Located 30 miles east of Manhattan, Oyster Bay, N.Y.’s colonial history dates back to the 1600s, with a downtown that includes buildings hundreds of years old. A new operation there, 2 Spring, seeks to embrace this history. The restaurant offers a rotating menu of American fare served in an upscale yet comfortable environment that feels established and long-standing.
“This particular building was from the ’20s. We were looking to do something that really echoed that but maybe in a richer way than the original building did,” says Jim Smiros, partner with Smiros & Smiros Architects, which handled the projects architecture and architectural interior, such as the back bar and stair design. Sophie Thibon worked with the architectural team to create the interior design scheme for 2 Spring.
These echoes begin on the restaurant’s exterior. The designers kept much of the original brick work as well as the door and first-floor window locations.
There were additions, of course. New gas-style lamps were introduced to the outside, as well as new second floor windows to match those just below. Signs for the restaurant were also added between the two sets of windows “to give the appearance of two-story windows,” says Smiros.
Additional elements to give the restaurant an aged took were incorporated into the interior. At the beginning of the project, the space had a tin ceiling that was in poor condition and needed to be replaced, says Smiros. A new tin ceiling with an added patina was put in its place.
The designers used a similar method with the walls, which were given a thin brick covering, “to have it look like we removed the finishes and just expose the original brick. It looks like it had just been stripped down. We put a white finish on it to make it look as though we had just removed the plaster,” Smiros says.
Also new, he notes, is the hardwood flooring along with cloud lighting elements that make use of old liquor and apothecary bottles.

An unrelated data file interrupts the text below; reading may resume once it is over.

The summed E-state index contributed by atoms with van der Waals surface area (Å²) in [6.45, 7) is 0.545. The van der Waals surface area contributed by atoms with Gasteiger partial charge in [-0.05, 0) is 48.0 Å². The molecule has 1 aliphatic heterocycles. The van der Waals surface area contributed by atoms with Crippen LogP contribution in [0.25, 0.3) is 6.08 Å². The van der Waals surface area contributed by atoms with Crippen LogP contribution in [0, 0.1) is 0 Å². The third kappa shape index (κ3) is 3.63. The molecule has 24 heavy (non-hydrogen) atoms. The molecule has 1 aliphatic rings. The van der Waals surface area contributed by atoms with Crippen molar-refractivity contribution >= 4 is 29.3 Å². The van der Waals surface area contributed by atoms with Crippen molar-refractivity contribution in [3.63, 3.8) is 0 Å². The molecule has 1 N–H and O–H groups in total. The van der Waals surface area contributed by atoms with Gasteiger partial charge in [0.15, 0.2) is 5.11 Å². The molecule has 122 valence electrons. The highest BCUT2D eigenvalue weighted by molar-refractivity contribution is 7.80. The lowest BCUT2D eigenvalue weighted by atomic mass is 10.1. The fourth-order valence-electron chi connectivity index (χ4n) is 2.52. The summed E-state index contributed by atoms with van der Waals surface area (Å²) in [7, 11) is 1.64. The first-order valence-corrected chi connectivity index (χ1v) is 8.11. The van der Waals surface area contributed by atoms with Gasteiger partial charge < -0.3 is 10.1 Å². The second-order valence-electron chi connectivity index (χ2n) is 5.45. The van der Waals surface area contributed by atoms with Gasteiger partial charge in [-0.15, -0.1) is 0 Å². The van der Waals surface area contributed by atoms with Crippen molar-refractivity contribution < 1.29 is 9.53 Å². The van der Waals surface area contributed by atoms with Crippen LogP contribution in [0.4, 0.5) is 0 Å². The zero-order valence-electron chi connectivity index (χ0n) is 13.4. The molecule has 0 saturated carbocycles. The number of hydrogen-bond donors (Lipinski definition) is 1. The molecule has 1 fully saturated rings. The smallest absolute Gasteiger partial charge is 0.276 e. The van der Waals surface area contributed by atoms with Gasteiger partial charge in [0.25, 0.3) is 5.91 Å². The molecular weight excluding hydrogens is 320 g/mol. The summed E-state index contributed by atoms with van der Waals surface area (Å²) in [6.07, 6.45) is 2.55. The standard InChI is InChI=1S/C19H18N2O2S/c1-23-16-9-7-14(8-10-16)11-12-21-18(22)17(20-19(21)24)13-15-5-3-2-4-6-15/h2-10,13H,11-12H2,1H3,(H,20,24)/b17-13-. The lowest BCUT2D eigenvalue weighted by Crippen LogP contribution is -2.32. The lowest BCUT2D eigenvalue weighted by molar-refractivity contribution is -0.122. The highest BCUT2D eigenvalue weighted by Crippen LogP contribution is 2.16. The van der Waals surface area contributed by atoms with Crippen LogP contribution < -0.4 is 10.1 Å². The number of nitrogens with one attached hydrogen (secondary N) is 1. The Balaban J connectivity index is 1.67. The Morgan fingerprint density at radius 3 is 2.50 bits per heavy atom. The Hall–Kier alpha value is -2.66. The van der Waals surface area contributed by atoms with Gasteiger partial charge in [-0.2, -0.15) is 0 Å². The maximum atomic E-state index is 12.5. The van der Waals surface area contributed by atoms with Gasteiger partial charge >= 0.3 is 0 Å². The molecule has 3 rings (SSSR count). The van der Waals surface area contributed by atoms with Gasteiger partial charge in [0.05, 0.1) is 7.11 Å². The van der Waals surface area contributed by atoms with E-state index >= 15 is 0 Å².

Many of the challenges around 2 Spring’s design revolved around the building’s second floor, which was an apartment prior to this project.
“We wanted interaction between the spaces and we really wanted that second floor space to feel like a destination, like someplace special, not like you were being sent to a secondary dining room,” Smiros says.
This was achieved in two phases. First, the designers removed a section of ceiling/floor to create a shaft connecting the first and second floor, helping to connect the energy of the two spaces
In addition, they took an unusual approach to the staircase connecting the floors. By code, this staircase had to be enclosed. Instead of throwing up drywall, the stairs are set apart by glass. This connects the first and second floors and adds excitement to the walk between the two spaces.
The work on the second floor impacted the first in other ways. The second floor, says Smiros, had to be entirely reframed as part of this project. Instead of tossing the old wood, it was used to create the back bar shelving, once more contributing to the restaurant’s aged look. The bar top is made out of pewter, a material that’s made to show more character as it ages.
The bar front and bar stools, meanwhile, are done in a deep green selected by designer Sophie Thibon.
“That’s color running throughout the space,” says Smiros. “I think that color works very nicely with the palette of the both the inside and the outside of the building... It was a way to impart color without it being too bold and it really partnered nicely with the masonry finishes and the wood floor. It felt like something that had been there for a very long time.”